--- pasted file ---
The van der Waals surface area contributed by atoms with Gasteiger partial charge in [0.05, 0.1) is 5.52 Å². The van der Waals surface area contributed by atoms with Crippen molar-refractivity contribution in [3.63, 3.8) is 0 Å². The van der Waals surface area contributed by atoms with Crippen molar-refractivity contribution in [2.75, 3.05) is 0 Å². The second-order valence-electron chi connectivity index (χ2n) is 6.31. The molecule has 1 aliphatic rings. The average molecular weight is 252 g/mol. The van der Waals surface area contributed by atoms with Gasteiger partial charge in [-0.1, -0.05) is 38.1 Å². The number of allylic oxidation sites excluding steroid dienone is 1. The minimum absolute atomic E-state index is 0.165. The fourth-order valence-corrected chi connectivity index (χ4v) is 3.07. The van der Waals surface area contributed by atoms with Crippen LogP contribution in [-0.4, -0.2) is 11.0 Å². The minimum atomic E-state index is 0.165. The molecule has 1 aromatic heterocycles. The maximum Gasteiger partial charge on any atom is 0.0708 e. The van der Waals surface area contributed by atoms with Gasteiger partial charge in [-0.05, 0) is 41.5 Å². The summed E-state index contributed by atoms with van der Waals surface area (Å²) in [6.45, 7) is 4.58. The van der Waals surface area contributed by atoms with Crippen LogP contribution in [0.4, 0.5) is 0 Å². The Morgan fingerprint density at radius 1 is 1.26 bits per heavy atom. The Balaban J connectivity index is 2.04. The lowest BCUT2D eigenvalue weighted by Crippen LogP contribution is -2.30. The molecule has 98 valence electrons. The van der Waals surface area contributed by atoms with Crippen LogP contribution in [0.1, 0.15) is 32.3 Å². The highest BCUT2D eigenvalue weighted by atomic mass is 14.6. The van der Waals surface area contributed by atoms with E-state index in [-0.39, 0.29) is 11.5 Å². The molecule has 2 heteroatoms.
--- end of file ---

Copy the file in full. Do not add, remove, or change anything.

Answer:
The van der Waals surface area contributed by atoms with Gasteiger partial charge in [0.05, 0.1) is 5.52 Å². The van der Waals surface area contributed by atoms with Crippen molar-refractivity contribution in [3.63, 3.8) is 0 Å². The van der Waals surface area contributed by atoms with Crippen molar-refractivity contribution in [2.75, 3.05) is 0 Å². The second-order valence-electron chi connectivity index (χ2n) is 6.31. The molecule has 1 aliphatic rings. The average molecular weight is 252 g/mol. The van der Waals surface area contributed by atoms with Gasteiger partial charge in [-0.1, -0.05) is 38.1 Å². The number of allylic oxidation sites excluding steroid dienone is 1. The minimum absolute atomic E-state index is 0.165. The fourth-order valence-corrected chi connectivity index (χ4v) is 3.07. The van der Waals surface area contributed by atoms with Crippen LogP contribution in [-0.4, -0.2) is 11.0 Å². The minimum atomic E-state index is 0.165. The molecule has 1 aromatic heterocycles. The maximum Gasteiger partial charge on any atom is 0.0708 e. The van der Waals surface area contributed by atoms with Gasteiger partial charge in [-0.05, 0) is 41.5 Å². The summed E-state index contributed by atoms with van der Waals surface area (Å²) in [6.45, 7) is 4.58. The van der Waals surface area contributed by atoms with Crippen LogP contribution in [0.4, 0.5) is 0 Å². The Morgan fingerprint density at radius 1 is 1.26 bits per heavy atom. The Balaban J connectivity index is 2.04. The lowest BCUT2D eigenvalue weighted by Crippen LogP contribution is -2.30. The molecule has 98 valence electrons. The van der Waals surface area contributed by atoms with Crippen LogP contribution in [0.1, 0.15) is 32.3 Å². The highest BCUT2D eigenvalue weighted by atomic mass is 14.6. The van der Waals surface area contributed by atoms with E-state index in [-0.39, 0.29) is 11.5 Å². The molecule has 2 heteroatoms.